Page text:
This week, the report of an independent inquiry suggested that charities are increasingly afraid to challenge public policy because of fears of retribution from government, especially if they are reliant on public contracts. At the same time, the Government proclaims its commitment to ‘open policymaking.’ If we are to have better policy, it’s vital that charities find ways of speaking truth to power.
According to annual report by the Panel on the Independence of the Voluntary Sector published this week, campaigning charities in particular are increasingly fearful of speaking out on behalf of vulnerable people because of the widespread use of gagging clauses in contracts and attacks by ministers on voluntary organisations’ freedom of expression. “Central and local government funding cuts are fuelling the problem. With less money available, charities are less willing to criticise government actions to protect their survival. Some charities are ‘self-editing’ in order to keep on providing services.” The Panel’s report concluded that a charity sector reliant on government contracts would find it more difficult to criticise government policy. In one sense this reliance is exactly what the Government has been promoting with its now tarnished emphasis on the Big Society; did it also intend the Big Society to induce a Big Silence on behalf of charities?
Most worryingly, the Panel found that the charities most likely to be affected are smaller organisations working with ‘unpopular’ disadvantaged groups including former offenders, people with mental health needs, drug addicts, homeless people, asylum seekers, and victims of crime. These organisations are most dependent on state funding and because they are disproportionately based in deprived areas, are most likely to be affected by spending cuts. The Panel’s report noted that “Overall, we suspect there is an increasing unwillingness to speak truth unto power”.
To some commentators on the left, charities’ “silence” on government policy is tantamount to a “collusion” with austerity. But this overheated reaction ignores both the ways in which charities do still find to critique and challenge government (sometimes in private), and the tactical and strategic pragmatism that organisations seeking to influence policy have always required (what is realistic, over what timescales, with what funding etc).
Those on the right however have been increasingly vocal that charities receiving public funding should not be allowed to campaign at all; for them, the Panel’s report might make for encouraging reading. In particular, the Institute of Economic Affairs has long criticised what it calls those ‘sock puppet’ charities which (from its perspective) receive public funds to lobby government, typically in favour of ‘left-wing causes’. As Christopher Snowdon, author of a number of reports for the IEA, commented this week: ”…true independence is contingent on financial independence.”
There is an obvious truth to this - those charities that aren’t reliant on public contracts have much greater freedom of expression than those that are. But it’s pretty rich for think tanks such as the IEA - with its charitable status (despite its clear political leanings) and its own lack of transparency with regards to funding - to lecture charities about being ‘sock puppets’. In whose interests does the IEA speak - and how much does it get paid for doing so?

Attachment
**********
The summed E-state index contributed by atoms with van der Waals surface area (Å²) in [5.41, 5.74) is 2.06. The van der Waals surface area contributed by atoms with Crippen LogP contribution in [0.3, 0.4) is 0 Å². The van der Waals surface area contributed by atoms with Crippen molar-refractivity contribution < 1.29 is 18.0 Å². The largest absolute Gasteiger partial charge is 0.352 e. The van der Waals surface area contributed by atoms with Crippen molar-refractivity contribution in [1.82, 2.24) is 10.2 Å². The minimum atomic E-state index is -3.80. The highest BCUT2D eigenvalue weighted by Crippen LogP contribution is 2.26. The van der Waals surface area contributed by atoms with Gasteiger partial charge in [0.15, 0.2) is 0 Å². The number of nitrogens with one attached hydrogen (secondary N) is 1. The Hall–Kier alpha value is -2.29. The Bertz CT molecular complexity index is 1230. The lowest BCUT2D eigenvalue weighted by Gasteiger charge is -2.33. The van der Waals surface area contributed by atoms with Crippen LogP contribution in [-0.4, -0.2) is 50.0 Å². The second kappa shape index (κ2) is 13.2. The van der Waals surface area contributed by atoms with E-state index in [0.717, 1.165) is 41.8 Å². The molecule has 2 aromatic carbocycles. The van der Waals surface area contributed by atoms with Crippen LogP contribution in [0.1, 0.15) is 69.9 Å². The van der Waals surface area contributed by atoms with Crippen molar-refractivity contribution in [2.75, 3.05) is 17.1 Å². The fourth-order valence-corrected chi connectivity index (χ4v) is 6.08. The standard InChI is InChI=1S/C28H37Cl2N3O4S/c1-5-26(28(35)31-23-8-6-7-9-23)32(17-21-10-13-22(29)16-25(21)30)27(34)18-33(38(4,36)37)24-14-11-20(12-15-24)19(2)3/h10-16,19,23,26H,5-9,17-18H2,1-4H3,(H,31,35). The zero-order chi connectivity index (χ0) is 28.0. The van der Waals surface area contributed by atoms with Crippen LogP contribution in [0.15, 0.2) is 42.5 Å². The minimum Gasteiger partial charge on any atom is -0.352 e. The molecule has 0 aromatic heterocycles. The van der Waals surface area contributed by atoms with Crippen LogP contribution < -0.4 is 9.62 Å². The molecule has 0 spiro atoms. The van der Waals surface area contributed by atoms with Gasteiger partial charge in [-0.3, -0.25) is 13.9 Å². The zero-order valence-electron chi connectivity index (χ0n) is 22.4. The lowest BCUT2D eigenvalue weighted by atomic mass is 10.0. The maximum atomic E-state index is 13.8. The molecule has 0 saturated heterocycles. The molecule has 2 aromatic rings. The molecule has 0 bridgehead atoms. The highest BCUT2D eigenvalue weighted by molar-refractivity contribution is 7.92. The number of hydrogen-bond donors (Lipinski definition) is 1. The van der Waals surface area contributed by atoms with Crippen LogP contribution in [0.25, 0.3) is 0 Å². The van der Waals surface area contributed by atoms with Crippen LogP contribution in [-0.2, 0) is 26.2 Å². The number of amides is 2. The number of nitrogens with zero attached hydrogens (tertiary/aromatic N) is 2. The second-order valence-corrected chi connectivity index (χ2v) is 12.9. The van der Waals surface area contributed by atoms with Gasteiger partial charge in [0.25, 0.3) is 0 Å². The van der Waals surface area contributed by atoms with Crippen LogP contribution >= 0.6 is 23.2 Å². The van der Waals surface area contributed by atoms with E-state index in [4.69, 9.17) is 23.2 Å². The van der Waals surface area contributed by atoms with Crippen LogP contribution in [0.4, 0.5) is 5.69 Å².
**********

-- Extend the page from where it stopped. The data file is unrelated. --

At least the political purpose of the IEA’s argument is fairly transparent. As they comment, in a way that rather confirms the Panel’s concerns: “Governments are under no obligation to fund any special interest group and if a charity dislikes the ruling party enough to be briefing journalists and undermining policies, the government might consider it to be in its interests to direct taxpayers’ money away from malcontents and towards groups which are more sympathetic, or at least neutral, towards government policy.” One suspects that what the likes of the IEA really object to is charities daring to point out that the often vulnerable people they represent might be suffering and that governments (of any stripe) might have a role in ameliorating or avoiding such harm. Instead, the IEA seems to prefer that charities work to clear up the mess created by ‘free markets’ but without making a fuss. This ignores the legal responsibility of charities to advance their causes, as well as funders’ increasing requirements that charities demonstrate ‘impact’.
It’s obviously a difficult time to be a charity. What has been largely overlooked in this left-right ‘debate’ however is the danger that larger charities in particular come to act essentially as companies and are increasingly distant of the frontline views and experience of their service users, staff and volunteers. If we are to develop better social policy, it’s crucial that we hear these voices.
The Government appears to agree, with its stated commitment to ‘open policymaking’. As we’ve suggested before, in an age of social media and social networks, charities and trade bodies that are afraid to speak out increasingly risk being outflanked by ‘guerilla policy’ campaigns such as the Spartacus disability welfare grassroots movement. Many charities face a tough choice - with government on one side, and the people they represent on the other. But as the Panel’s chairman, Sir Roger Singleton (a former chief executive of the children’s charity Barnardo’s), warned: “Without [action] we may see the voice of the vulnerable and marginalised being silenced, democracy being eroded and society impoverished.”